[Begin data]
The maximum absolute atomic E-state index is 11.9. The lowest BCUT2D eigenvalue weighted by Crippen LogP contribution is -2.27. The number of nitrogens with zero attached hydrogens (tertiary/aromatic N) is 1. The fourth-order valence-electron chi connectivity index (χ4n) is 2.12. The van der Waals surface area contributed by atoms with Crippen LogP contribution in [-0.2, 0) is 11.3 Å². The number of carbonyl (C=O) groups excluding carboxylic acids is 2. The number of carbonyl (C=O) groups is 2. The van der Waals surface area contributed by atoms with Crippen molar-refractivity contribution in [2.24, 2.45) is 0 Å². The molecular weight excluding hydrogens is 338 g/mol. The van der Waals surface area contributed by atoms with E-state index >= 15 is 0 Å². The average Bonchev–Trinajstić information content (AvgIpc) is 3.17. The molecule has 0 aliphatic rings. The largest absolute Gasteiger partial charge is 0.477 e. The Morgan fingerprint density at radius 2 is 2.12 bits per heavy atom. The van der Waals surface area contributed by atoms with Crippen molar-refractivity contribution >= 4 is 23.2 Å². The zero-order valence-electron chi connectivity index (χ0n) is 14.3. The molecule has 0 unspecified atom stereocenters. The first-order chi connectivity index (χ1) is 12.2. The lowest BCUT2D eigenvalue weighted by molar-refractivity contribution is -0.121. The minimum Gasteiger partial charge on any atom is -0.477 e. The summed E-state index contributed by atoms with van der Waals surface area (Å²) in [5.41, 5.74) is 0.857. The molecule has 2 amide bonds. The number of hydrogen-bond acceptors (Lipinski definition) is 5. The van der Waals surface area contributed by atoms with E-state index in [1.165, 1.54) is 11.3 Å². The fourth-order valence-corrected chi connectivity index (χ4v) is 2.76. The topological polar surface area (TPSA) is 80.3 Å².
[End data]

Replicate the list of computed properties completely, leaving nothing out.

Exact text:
The maximum absolute atomic E-state index is 11.9. The lowest BCUT2D eigenvalue weighted by Crippen LogP contribution is -2.27. The number of nitrogens with zero attached hydrogens (tertiary/aromatic N) is 1. The fourth-order valence-electron chi connectivity index (χ4n) is 2.12. The van der Waals surface area contributed by atoms with Crippen LogP contribution in [-0.2, 0) is 11.3 Å². The number of carbonyl (C=O) groups excluding carboxylic acids is 2. The number of carbonyl (C=O) groups is 2. The van der Waals surface area contributed by atoms with Crippen molar-refractivity contribution in [2.24, 2.45) is 0 Å². The molecular weight excluding hydrogens is 338 g/mol. The van der Waals surface area contributed by atoms with E-state index >= 15 is 0 Å². The average Bonchev–Trinajstić information content (AvgIpc) is 3.17. The molecule has 0 aliphatic rings. The largest absolute Gasteiger partial charge is 0.477 e. The Morgan fingerprint density at radius 2 is 2.12 bits per heavy atom. The van der Waals surface area contributed by atoms with Crippen molar-refractivity contribution >= 4 is 23.2 Å². The zero-order valence-electron chi connectivity index (χ0n) is 14.3. The molecule has 0 unspecified atom stereocenters. The first-order chi connectivity index (χ1) is 12.2. The lowest BCUT2D eigenvalue weighted by molar-refractivity contribution is -0.121. The minimum Gasteiger partial charge on any atom is -0.477 e. The summed E-state index contributed by atoms with van der Waals surface area (Å²) in [5.41, 5.74) is 0.857. The molecule has 2 amide bonds. The number of hydrogen-bond acceptors (Lipinski definition) is 5. The van der Waals surface area contributed by atoms with E-state index in [1.165, 1.54) is 11.3 Å². The fourth-order valence-corrected chi connectivity index (χ4v) is 2.76. The topological polar surface area (TPSA) is 80.3 Å².